Does Koelsch taste any different from lager?

hellers.gifI’m ashamed to admit it, but for a long time, we couldn’t really see what the fuss about Koelsch was. I know it’s technically an ale, but I couldn’t taste it.

It probably didn’t help that the only examples we’d been able to try were several bottles of Meantime’s “Cologne Style Lager”, a pint (a pint!) of Kupper’s on tap, a bottle of Frueh, and a bottle of Dom. One was, clearly, not authentic, and the others had travelled a distance, and were reckoned to be among the blander examples, too.

So, we took advantage of our visit to Germany in the spring to answer the burning question once and for all: does Koelsch taste any different from lager?

The first Koelsch we had was on the way out to Bavaria, when we stopped off in Aachen for a night. Aachen isn’t a big beer town — they just don’t seem that interested — so the only Koelsch we found was Dom, which we drank at The Golden Swan. It was welcome as the first beer of our German trip, but wasn’t terribly exciting. It really did taste like any other lager.

The next day, we trekked down to Bavaria, where we spent almost two weeks drinking every type of beer we could get our hands on. I can only assume our taste-buds got more refined and more used to distinguishing subtle differences, because there was a magic moment in Nuremberg when we suddenly *understood* Koelsch.

Oddly enough, this happened while we were drinking a pilsner. Neumarkt Lammsbrau’s pils came in the standard pilsner stem glass. It looked like a standard pilsner. But the minute I put my nose in to take a sip, I was taken aback. “It smells slightly like an ale,” we both said, simultaneously. And it tasted a bit like an ale, too. Not a pint of London Pride, exactly, but somehow fruitier and riper than most lagers. “It’s like a Koelsch,” we agreed, and then little lightbulbs appeared over our heads. “So that’s it — that’s what a Koelsch tastes like.” We started to look forward to our imminent 24 hour stint in Cologne, on the way home.

cologne2.jpgIn the afternoon and evening we had there, we did nothing but hunt Koelsch, but this time, each one tasted different.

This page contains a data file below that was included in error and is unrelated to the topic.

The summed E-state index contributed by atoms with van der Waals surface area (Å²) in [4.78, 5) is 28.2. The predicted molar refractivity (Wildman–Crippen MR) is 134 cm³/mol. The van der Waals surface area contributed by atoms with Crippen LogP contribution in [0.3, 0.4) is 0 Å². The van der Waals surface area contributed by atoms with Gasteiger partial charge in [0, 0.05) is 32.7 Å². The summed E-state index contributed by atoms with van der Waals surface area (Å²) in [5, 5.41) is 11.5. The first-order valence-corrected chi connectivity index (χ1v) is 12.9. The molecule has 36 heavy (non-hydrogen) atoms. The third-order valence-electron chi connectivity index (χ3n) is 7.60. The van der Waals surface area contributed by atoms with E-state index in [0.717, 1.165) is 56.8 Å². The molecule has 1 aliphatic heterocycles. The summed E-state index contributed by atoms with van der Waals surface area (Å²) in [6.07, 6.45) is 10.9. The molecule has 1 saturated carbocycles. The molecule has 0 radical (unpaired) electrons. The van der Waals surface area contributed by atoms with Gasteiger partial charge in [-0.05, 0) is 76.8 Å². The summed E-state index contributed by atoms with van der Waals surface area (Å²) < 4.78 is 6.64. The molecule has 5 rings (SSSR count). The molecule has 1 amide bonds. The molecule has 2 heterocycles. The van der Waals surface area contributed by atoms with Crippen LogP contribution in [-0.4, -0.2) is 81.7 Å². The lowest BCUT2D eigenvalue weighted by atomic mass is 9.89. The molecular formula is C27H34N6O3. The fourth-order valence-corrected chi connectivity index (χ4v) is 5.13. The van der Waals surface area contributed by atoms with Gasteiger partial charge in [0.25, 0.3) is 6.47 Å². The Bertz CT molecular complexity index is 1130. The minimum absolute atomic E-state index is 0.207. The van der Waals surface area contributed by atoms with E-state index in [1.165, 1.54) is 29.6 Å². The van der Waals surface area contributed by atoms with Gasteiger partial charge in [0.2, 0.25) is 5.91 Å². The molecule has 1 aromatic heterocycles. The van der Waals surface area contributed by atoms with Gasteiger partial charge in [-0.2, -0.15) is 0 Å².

• Reissdorf was distinctly fruity, with some wine-like flavours.
  • Pfaffen — a spin-off from Paffgen, the result of some kind of family feud — was noticeably dark and more bitter, and tasted very strongly of honey. Reminded me of Fuller’s much-maligned Honey Dew.
  • Paeffgen — a spin-off from Pfaffen, the result of some kind of family feud — was very similar, but lighter in colour and hoppier, reminiscent of an English summer ale.
  • Frueh, which had tasted more-or-less like Fosters when I drank it in London, also had strong fruit flavours, and was obviously an ale, although fizzier and tamer than some of the others we tried.
  • Dom, too, tasted noticeably like an ale, but still struck us as “middle-of-the-road”. Beautiful glasses and a very cool logo, though!

As night began to fall, we retreated to the student district, walking the streets looking at pubs for signs which would tell us which Koelsch they served. We ended up going to some very weird bars, just because they had one we wanted to try.

  • Gilden was light, spritzy without being fizzy, and had a subtle but distinct flavour of strawberries — it would make a great replacement for champagne at a beer-bore’s dinner party. Probably my favourite.
  • Gaffel was very like a pilsner, with no real ale flavours.
  • Sion was the dullest of them all — just like a helles, though perhaps drier.
  • We finished with a humdinger, though, at Heller’s brewpub on Roonstrasse. Their three beers were all interesting. The Koelsch was particularly special, tasting malty and rich, and reminiscent of toffee-apples. The unique “Wiess” (“veece”, not “vice”) was, in effect, the same beer but unfiltered. It tasted entirely different — apples, again, but this time with lemons, and a really obvious “ale” flavour, perhaps from all the swirling suspended yeast. Remarkable.

So, Koelsch isn’t just lager, but pasteurising, filtering and lagering soften out the ale flavours, and made them hard for us to spot. The fault wasn’t with the beer, as such, but with our ability to pick out subtle flavours, which is the downside of drinking crazily powerful IPAs, Imperial Stouts, ESBs and so on the rest of the time.


9 replies on “Does Koelsch taste any different from lager?”

This is a great article, guys. I too haven’t been able to grasp what the fuss is about kolsch, but then my experience is very limited.

Great excuse for a pub crawl, though!

I agree Рcrappy K̦lsch resembles lager. More Helles though than Pils.

Päffgen is an exception, more bitter. My favourite. Pfaffen is a spin-off of Päffgen, by the way, not the other way around. It’s a confusing story and one I only know in outline.

You really need to drink Kölsch fresh straight from the barrel to appreciate it properly. In bottles, it’s usually just bland.

Ron — I’ll amend the post to take into account your comment re: Pfaffen and Paeffgen. I suspect you’re bang on the money re: bottled Koelsch.

[…] So, I think Commercial Lager X is bland; Big Shot Beer Writer thinks it “beguiles with a clean, malty palette, and a subtle hint of spicy hop in the aftertaste”. Huh? Is my palette at fault? Perhaps. You might recall that it took a concentrated effort for us to discern what was, to us, a subtle distinction between Koelsch and bog standard lager. […]

Comments are closed.